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Discussion in 'Sidewinders Bar & Grille' started by simoncroft, Jun 3, 2019.
Guitar solo is phenomenal
Thanks, guys! On the bright side, my daughter’s helping with dinner since I can’t use my arm!
Hello boys and girls, there's not a lot left on the reel now, so I'll post just one a day.
Thank you for the reverb .
It is hard to sing seing my son playing with the cow bell just for fun
My apologies for blocking the view!
That was the best so far!
Everybody was playing exactly the right things and sounding good. And the vocals.... I just wish I could hear the lady better.
Caro has a lovely voice.
What this I see? It looks like Smoke on The Water.
I don't even remember playing that!
Please don't listen too closely to the bassline - I should have let Graham play it!
I thought it was fine!
I was totally fudging the middle bits on the verses...
humm... we are so serious... but that does the job.
Bad new, I'm afraid. About half the videos from this session now have 'copyright claim' written against them. This is despite the fact they are Unlisted and therefore not available to the viewing public on the YouTube platform. I may have to reupload to Vimeo, which is a considerable pain in the posterior.
Apparently, it's OK to stand at the back of someone's concert, video it on your phone and upload it to YouTube where the whole world can see it, without asking permission. But a bunch of pals who take the trouble to learn to play the same songs by listening to them on YouTube are commiting some kind of copyright violation if they upload videos of the performance, just for their shared enjoyment. Watch out Boy Scouts, your campfire sing-song is next...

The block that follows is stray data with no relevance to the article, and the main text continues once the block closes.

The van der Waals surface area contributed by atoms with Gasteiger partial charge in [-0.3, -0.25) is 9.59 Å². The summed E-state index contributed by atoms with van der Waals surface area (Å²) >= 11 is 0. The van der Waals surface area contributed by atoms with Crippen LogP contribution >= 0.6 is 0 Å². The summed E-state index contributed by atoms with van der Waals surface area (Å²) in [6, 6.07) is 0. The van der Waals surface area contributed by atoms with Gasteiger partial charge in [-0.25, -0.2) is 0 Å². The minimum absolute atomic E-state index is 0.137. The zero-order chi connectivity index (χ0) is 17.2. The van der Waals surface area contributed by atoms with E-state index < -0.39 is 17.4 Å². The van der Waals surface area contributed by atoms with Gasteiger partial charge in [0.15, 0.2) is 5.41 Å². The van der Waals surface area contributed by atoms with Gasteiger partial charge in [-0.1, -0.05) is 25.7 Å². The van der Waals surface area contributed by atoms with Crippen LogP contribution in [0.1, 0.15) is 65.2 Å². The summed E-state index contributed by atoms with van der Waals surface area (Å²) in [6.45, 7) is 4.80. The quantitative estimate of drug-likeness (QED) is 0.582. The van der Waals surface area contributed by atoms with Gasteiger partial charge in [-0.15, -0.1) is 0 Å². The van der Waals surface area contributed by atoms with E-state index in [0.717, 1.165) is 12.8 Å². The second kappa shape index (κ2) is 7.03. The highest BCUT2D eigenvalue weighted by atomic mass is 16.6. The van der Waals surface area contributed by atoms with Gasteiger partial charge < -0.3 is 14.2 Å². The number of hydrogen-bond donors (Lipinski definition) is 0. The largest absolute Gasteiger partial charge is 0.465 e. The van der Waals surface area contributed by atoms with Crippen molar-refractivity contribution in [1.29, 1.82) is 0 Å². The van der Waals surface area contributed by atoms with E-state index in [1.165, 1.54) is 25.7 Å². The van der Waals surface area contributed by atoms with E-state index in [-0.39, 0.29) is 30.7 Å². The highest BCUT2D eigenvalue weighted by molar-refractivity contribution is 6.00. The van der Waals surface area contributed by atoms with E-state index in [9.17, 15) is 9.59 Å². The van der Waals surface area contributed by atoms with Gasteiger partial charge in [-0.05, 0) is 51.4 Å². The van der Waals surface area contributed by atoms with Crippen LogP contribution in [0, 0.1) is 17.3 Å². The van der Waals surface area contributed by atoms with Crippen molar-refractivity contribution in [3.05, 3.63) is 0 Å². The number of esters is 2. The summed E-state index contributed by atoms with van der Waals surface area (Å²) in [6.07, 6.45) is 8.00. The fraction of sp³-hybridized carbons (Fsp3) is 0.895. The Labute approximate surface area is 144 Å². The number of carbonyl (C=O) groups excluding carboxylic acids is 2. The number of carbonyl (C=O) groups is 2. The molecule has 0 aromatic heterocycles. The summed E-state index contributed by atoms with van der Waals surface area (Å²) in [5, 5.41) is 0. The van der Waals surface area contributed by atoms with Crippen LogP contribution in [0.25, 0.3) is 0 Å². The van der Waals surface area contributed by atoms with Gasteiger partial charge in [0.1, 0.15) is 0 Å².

Enjoy it while you can folks...
Pathetic, and I don't mean you or what you're saying my friend!
Oh for Pete’s sake!!!
If it's a copyright issue, why can't the technology giant that stands to make money from the content uploaded for free simply ensure they pay the right fees? If I apply for a licence for each song, it's going to take me a lot of time and money, and I don't have any revenue stream to justify that.
I strongly suspect that what's actually hapenning is the labels are being given access to YouTube content that the general public often aren't, with the labels' sole objective being to ensure the only versions of a song on YouTube are by the original artist. It's not about royalties; it's just a brutal form of protectionism performed by little corporate weazels who are employed to make sure no one else can muscle in on their artists' material.
Insert expletive of your choice here.